Grain farmers attending upcoming cereal schools in southern and eastern Idaho will get a first-hand look at a project aiming to replace Australian wheat with American blends for making cookies, crackers and biscuits.

University of Idaho Extension will host schools with similar itineraries on Feb. 4 in Burley, on Feb. 5 in Pocatello, on Feb. 6 in Idaho Falls and Ashton and on Feb. 7 in Preston. Different programming will be offered at northern Idaho schools in Green Creek on Feb. 11, Lewiston on Feb. 12 and Bonners Ferry on Feb. 13.

David Shelton, executive director of the Wheat Marketing Center in Portland, Ore., will update growers at the southern and eastern Idaho schools on his center’s new pilot-scale cookie, cracker and biscuit line. Shelton will also bring cookie samples for them to try. The program — funded by growers in Idaho, Oregon, Washington, Montana and North Dakota — bakes products for testing end-use qualities of U.S. flour blends. Shelton explained the intent is to find U.S. wheat blends that closely match Australian blends trade partners are using to entice them to switch to American wheat.

The southern and eastern Idaho schools will start at 8:30 a.m. and last until 3:30 p.m. A $15 admission fee will be charged to cover the cost of lunch, and door prizes will be awarded.

UI Extension cereals pathologist Juliet Marshall said growers can get three pesticide re-certification credits.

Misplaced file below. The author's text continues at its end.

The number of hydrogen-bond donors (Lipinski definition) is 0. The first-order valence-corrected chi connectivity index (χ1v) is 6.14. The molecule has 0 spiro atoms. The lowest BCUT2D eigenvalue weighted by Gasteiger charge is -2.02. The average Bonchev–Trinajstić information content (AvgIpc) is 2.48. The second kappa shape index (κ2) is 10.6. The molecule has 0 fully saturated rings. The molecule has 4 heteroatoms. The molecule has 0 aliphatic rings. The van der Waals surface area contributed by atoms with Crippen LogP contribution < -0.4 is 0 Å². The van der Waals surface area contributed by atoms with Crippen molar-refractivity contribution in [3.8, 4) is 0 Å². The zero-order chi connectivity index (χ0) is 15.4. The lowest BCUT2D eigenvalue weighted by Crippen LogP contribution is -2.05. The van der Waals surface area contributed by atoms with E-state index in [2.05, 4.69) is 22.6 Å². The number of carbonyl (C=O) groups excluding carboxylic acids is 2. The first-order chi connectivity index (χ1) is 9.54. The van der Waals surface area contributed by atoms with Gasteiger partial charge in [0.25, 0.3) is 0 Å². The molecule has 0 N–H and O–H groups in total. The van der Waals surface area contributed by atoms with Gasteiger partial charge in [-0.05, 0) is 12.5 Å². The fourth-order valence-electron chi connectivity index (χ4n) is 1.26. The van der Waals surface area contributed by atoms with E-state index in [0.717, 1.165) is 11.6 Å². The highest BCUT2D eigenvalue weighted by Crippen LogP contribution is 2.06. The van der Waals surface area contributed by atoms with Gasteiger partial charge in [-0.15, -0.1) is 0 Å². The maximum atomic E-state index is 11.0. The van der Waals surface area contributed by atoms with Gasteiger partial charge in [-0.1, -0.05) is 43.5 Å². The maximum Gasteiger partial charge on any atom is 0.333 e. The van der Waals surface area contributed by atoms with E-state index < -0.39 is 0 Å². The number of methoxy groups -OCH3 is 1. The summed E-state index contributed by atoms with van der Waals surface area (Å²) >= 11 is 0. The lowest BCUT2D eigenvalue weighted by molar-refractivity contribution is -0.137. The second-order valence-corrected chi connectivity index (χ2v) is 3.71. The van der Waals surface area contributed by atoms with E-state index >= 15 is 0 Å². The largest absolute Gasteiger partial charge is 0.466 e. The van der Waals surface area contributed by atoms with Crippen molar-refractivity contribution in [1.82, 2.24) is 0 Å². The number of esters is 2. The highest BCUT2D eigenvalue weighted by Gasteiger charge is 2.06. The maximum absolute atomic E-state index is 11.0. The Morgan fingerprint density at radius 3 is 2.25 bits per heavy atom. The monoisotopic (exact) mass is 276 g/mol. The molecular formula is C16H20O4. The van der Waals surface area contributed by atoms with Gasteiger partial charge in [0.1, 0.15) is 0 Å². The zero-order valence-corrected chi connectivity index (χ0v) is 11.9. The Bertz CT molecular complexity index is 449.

“We always go over the latest disease and insect problems,” said Marshall, who is slated as a speaker.

She said Fusarium headblight is a hot issue and a “substantial issue in wheat production.” The schools will also cover results of extension variety trials and new variety releases by private and public breeding programs. Each school may cover slightly different pest and disease topics based on local challenges. Other topics include: weed control, commission reports, best management practices and cover crops following grain.

No fee will be charged for northern Idaho schools, which will include lunch and are scheduled for 8 a.m. through 1:30 p.m.

Ken Hart, UI Extension educator for Lewis County, said growers planning to attend his area’s schools are interested in hearing results of new UI research on lime application in cereals and direct seeding of cover crops.

The Idaho Barley Commission, Idaho Wheat Commission and Idaho Grain Producers Association also helped organize the schools.


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